St. Olaf Jazz Society
Category: Special Interest
The Constitution of the St. Olaf Jazz Society (1) FIRST, THAT WE HAVE GRANTED TO GOD, and by this present charter have confirmed for us and our heirs in perpetuity, that the English Church shall be free, and shall have its rights undiminished, and its liberties unimpaired. That we wish this so to be observed, appears from the fact that of our own free will, before the outbreak of the present dispute between us and our barons, we granted and confirmed by charter the freedom of the Church's elections - a right reckoned to be of the greatest necessity and importance to it - and caused this to be confirmed by Pope Innocent III. This freedom we shall observe ourselves, and desire to be observed in good faith by our heirs in perpetuity. TO ALL FREE MEN OF OUR KINGDOM we have also granted, for us and our heirs for ever, all the liberties written out below, to have and to keep for them and their heirs, of us and our heirs: (2) If any member or other person that, for military service, shall die, and at his death his heir shall be of full age and owe a `relief', the heir shall have his inheritance on payment of the ancient scale of `relief'. That is to say, the heir or heirs of an earl shall pay £100 for the entire earl's barony, the heir or heirs of a knight l00s. at most for the entire knight's `fee', and any man that owes less shall pay less, in accordance with the ancient usage of `fees' (3) Heirs may be given in marriage, but not to someone of lower social standing. Before a marriage takes place, it shall be' made known to the heir's next-of-kin. (4) No `scutage' or `aid' may be levied in our kingdom without its general consent, unless it is for the ransom of our person, to make our eldest son a knight, and (once) to marry our eldest daughter. For these purposes ouly a reasonable `aid' may be levied. `Aids' from the city of London are to be treated similarly. (5) In future we will allow no one to levy an `aid' from his free men, except to ransom his person, to make his eldest son a knight, and (once) to marry his eldest daughter. For these purposes only a reasonable `aid' may be levied. (6) No man shall be forced to perform more service for a knight's `fee', or other free holding of land, than is due from it. (17) Ordinary lawsuits shall not follow the royal court around, but shall be held in a fixed place. (8) Earls and barons shall be fined only by their equals, and in proportion to the gravity of their offence. (9) In future no official shall place a man on trial upon his own unsupported statement, without producing credible witnesses to the truth of it. (10) To no one will we sell, to no one deny or delay right or justice. (11) All merchants may enter or leave England unharmed and without fear, and may stay or travel within it, by land or water, for purposes of trade, free from all illegal exactions, in accordance with ancient and lawful customs. This, however, does not apply in time of war to merchants from a country that is at war with us. Any such merchants found in our country at the outbreak of war shall be detained without injury to their persons or property, until we or our chief justice have discovered how our own merchants are being treated in the country at war with us. If our own merchants are safe they shall be safe too. (12) We will appoint as justices, constables, sheriffs, or other officials, only men that know the law of the realm and are minded to keep it well. (13) All forests that have been created in our reign shall at once be disafforested. River-banks that have been enclosed in our reign shall be treated similarly. (14) All evil customs relating to forests and warrens, foresters, warreners, sheriffs and their servants, or river-banks and their wardens, are at once to be investigated in every county by twelve sworn knights of the county, and within forty days of their enquiry the evil customs are to be abolished completely and irrevocably. But we, or our chief justice if we are not in England, are first to be informed. (15) As soon as peace is restored, we will remove from the kingdom all the foreign knights, bowmen, their attendants, and the mercenaries that have come to it, to its harm, with horses and arms. (16) We have remitted and pardoned fully to all men any ill-will, hurt, or grudges that have arisen between us and our subjects, whether clergy or laymen, since the beginning of the dispute. We have in addition remitted fully, and for our own part have also pardoned, to all clergy and laymen any offences committed as a result of the said dispute between Easter in the sixteenth year of our reign (i.e. 1215) and the restoration of peace. (17) IT IS ACCORDINGLY OUR WISH AND COMMAND that the English Church shall be free, and that men in our kingdom shall have and keep all these liberties, rights, and concessions, well and peaceably in their fulness and entirety for them and their heirs, of us and our heirs, in all things and all places for ever. (18) All jazz shall remain free, especially free jazz. Both we and the barons have sworn that all this shall be observed in good faith and without deceit. Witness the abovementioned people and many others.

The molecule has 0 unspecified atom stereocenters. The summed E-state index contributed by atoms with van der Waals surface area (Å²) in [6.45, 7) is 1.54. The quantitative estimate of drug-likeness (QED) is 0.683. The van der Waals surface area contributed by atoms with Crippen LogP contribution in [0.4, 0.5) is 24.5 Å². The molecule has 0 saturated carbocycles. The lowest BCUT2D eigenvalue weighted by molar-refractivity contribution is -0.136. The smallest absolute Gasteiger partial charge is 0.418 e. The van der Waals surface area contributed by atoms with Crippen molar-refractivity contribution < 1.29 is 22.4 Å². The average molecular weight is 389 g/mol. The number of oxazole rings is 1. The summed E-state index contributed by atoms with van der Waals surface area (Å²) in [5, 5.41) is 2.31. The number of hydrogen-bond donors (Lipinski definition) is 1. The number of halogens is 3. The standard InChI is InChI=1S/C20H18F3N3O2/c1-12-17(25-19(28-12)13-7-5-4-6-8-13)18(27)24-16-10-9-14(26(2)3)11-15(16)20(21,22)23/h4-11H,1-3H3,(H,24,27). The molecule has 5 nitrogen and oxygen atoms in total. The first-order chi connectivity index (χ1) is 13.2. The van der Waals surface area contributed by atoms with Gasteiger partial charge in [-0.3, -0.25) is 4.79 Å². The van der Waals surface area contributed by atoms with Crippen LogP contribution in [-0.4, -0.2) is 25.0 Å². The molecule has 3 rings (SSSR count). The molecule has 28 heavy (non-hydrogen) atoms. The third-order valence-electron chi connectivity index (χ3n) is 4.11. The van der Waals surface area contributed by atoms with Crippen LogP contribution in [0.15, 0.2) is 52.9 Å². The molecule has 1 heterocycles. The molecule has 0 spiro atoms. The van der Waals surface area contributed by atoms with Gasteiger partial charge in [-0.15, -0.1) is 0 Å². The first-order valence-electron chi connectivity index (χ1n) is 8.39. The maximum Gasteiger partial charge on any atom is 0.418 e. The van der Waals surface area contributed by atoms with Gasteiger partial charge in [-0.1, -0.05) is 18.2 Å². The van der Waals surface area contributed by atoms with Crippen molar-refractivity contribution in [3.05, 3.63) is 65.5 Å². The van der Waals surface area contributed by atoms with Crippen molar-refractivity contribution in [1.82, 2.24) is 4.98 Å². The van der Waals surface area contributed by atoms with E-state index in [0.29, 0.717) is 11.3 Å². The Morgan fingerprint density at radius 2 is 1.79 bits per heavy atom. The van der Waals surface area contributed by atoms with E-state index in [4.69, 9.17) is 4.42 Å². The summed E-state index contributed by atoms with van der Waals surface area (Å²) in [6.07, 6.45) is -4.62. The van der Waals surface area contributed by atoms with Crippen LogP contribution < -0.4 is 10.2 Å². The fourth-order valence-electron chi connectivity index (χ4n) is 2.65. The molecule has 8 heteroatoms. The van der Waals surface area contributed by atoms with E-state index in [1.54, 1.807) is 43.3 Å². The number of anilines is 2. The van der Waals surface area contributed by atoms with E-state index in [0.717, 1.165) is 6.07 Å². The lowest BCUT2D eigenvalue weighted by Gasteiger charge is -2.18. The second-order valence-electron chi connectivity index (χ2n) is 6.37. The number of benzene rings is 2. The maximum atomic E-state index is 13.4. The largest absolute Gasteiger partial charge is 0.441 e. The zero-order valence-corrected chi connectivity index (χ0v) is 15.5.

Contacts: Advancement Elliott Tadanier (tadanier)
Last Updated: 10/2/15